Nah. I'm just cognizant that cutting the pipe can put businesses out of existence is all. I don't think it helps anybody to put a business out of business. Cutting the pipe should be, IMO, the last resort to the business not getting its ducks in a row.
Obviously, the owner of compromised systems is responsible for those systems. Period, full stop. In my line of work, I'm often the hapless slouch who has to find the root kits and whatnot, cleanse the system, determine (if possible) the vector of entry, etc. Usually, the system was owned by some undetermined means and all I can do is just cleanse and lock down as much as possible. Clients, however, being the meat sacks they are, always manage to encounter PEBKAC events.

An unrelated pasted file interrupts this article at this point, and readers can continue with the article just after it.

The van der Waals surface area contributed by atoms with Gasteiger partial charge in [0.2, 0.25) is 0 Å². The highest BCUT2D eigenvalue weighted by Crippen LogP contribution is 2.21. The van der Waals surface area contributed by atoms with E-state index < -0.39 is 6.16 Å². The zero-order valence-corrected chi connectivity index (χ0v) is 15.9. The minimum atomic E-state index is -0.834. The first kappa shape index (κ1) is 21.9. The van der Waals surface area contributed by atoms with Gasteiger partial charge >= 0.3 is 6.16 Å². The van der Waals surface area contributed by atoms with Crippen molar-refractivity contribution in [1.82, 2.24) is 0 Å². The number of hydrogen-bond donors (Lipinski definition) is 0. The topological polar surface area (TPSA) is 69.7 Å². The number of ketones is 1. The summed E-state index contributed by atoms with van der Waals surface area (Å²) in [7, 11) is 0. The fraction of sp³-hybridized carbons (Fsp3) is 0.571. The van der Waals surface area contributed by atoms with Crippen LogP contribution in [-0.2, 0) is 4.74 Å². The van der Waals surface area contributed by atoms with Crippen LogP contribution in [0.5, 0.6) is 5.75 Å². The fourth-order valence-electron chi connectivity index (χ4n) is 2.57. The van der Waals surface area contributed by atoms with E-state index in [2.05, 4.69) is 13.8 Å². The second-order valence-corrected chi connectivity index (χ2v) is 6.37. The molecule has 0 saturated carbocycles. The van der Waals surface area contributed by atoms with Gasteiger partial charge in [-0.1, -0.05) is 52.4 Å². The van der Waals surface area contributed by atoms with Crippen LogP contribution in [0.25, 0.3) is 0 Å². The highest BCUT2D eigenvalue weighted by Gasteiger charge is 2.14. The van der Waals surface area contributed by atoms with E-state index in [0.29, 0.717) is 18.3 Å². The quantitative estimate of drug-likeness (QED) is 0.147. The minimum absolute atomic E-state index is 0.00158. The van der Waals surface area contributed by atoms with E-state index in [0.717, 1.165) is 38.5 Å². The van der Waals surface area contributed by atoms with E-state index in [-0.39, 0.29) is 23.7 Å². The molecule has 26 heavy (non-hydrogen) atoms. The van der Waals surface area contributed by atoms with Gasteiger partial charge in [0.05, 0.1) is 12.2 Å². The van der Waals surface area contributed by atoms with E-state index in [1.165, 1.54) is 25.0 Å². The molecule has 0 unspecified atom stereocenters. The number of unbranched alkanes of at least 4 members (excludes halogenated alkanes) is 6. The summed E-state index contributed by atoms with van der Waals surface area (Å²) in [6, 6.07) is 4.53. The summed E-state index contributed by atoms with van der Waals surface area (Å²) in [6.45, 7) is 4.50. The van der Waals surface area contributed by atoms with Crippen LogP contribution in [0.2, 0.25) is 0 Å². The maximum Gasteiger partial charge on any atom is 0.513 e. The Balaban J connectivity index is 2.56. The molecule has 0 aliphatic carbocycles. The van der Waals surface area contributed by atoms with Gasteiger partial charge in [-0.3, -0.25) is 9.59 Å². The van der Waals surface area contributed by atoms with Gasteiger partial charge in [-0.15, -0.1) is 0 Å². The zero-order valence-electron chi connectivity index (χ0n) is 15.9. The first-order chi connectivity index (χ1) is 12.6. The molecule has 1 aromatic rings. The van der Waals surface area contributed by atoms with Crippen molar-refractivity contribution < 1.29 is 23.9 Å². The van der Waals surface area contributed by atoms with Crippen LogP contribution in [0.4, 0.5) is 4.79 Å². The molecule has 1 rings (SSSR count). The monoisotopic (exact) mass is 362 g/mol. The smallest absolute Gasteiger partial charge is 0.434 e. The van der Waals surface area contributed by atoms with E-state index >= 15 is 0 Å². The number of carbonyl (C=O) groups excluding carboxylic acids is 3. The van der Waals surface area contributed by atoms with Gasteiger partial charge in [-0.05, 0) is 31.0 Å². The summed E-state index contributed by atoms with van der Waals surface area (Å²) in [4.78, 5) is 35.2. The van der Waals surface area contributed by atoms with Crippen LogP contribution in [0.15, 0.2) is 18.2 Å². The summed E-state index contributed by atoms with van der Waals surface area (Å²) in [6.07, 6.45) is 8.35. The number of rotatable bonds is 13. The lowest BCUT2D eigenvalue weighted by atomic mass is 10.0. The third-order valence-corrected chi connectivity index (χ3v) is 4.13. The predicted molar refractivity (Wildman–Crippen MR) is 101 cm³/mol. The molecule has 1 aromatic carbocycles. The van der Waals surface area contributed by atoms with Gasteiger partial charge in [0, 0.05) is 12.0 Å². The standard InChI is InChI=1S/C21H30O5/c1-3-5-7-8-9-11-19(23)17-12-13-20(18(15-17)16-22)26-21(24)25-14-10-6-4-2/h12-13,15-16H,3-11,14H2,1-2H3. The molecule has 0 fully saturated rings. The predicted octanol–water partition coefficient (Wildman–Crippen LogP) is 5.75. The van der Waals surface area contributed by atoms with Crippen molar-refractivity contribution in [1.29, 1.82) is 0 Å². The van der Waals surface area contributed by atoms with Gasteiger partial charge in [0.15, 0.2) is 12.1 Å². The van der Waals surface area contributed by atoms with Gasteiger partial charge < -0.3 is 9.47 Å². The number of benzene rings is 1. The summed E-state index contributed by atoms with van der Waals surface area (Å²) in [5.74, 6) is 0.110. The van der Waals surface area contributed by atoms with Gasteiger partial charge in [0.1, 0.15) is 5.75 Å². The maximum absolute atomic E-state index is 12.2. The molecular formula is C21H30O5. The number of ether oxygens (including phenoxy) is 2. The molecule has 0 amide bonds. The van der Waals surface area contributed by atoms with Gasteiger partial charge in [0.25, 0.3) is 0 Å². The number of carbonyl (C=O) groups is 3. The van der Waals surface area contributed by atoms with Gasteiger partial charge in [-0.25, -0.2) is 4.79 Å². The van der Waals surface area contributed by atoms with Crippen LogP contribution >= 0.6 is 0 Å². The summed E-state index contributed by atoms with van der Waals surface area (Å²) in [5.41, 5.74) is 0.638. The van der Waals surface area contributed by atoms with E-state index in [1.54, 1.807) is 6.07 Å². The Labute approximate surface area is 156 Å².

I don't think we're actually all that far apart in our line of thinking, Marc. I just am reluctant to pull the pin on their network connection until such time as the company has proven itself either unable or unwilling to address its issues. This approach is fair, I think, when dealing with individual residential and corporate connections. When you threaten upstream disconnection at the ISP level to downstream ISPs, then the collateral damage is too great for such shenanigans. Putting hundreds of companies out of business simply because they chose an ISP who allows botnet traffic to pass its borders would penalize those who are not a part of the problem. That, IMO, is unethical.